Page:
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Dispatch From Antwerp: Ann Demeulemeester on The Future of Menswear

In the 1980s, a group of graduates from Antwerp’s Royal Academy of Fine Arts stormed the London fashion scene toting clothes like no one had seen before. There was no doubt about it: Fashion was about to swerve in a new direction.

One member of the crew, a young designer named Ann Demeulemeester, had recently won the Golden Spindle award for best young fashion designer. And it was Demeulemeester who would later quip that she and her cohorts were branded the “Antwerp Six” because no one could pronounce their names.

Now, of course, Ann Demeulemeester is a name recognized across the globe—even if it’s sometimes mispronounced and often misspelled. Her designs, too, are instantly recognizable to those who follow fashion—marked by an ease of movement, deconstructed shapes and cutting-edge technique. Last year, her work reached an even broader audience when it was included in a show at the Musée des Arts Décoratifs in Paris, a notable achievement regardless of where your opinion lies in the fashion as art debate.

But let’s get to the point. In 2005, Demeulemeester debuted her first menswear collection in Paris. Her clientele, she told us, would be men who were adventurous, artistic, strong and confident—precisely the attributes of the Barneys New York customer, in fact. Naturally, we asked her to tell us more. Below, the enigmatic designer describes her work in her own words.

What is the hallmark of your menswear? In other words, what stays constant year to year?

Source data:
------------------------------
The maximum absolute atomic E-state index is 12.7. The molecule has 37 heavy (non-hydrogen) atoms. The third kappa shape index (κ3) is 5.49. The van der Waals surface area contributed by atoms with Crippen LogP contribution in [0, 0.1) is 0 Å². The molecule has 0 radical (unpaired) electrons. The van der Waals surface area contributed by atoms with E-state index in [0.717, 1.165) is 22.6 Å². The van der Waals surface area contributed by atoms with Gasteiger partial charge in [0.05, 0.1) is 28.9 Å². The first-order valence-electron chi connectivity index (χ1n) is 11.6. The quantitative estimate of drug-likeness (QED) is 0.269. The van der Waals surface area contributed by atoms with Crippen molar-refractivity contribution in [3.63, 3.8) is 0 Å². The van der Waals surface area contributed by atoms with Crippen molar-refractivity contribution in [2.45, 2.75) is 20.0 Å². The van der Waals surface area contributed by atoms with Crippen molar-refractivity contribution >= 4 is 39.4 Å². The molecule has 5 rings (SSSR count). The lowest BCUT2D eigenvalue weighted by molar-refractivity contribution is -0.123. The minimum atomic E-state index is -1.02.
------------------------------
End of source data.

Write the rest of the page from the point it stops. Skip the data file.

It’s made for the boys and the men who understand our vision – it’s like soul mates finding each other. It’s a circle of communication with artistic, adventurous, intriguing, intelligent, confident, poetic, strong and free men.

And what is new in your men’s collection this season?
The graphic abstraction – new silhouettes and proportions – prints touched by light – sophisticated and pure – strong but poetic.

What inspired this collection?
Birds, details of their feathers lead us to abstractions for specific prints – contrasts – colors.

Do you have any style icons?
These invented, intriguing men in my head who inspire me and who I would love to meet…

What are 5 things you can’t live without?
Love – hope – my husband – my son – creativity in all fields….

You’re often referred to as an “avant garde” designer; what does that mean to you?
To be able to find new propositions, my work is valuable if I can give what is not there yet….

What do you think about when designing for men? Is it different from designing for women?
Of course! They have a completely different body to start with and besides that, it’s the eternal contrast and mystery between men and women that is so inspiring. It’s the masculinity/femininity, the tension/contrast of both in one person that makes a human being so interesting!

If you could collaborate with anyone—living, dead or fictional—on a collection, who would it be?
It just would be so nice to have a chat with Brancusi, Rimbaud, Marcel Duchamp, Virginia Woolf, Le Corbusier, William Blake, Woody Allen, Cy Twombly, Monet, Man Ray, Gerhard Richter, …

What direction would you like to see fashion go in the future?
Let fashion find the strength again to look forward, confident in the future, free of conservatism, giving, creating new energy…

1. Belted band collar shirt 2. Martin long shirt 3. Dip dye sleeve sweater 4. Lucian shirt 5. Crow coat 6. Era trouser 7. Plain toe tall boot 8. Low top sneaker 9. Plain toe gusset boot 10. Plain toe double side zip boot

Shop Ann Demeulemeester at Barneys.com.

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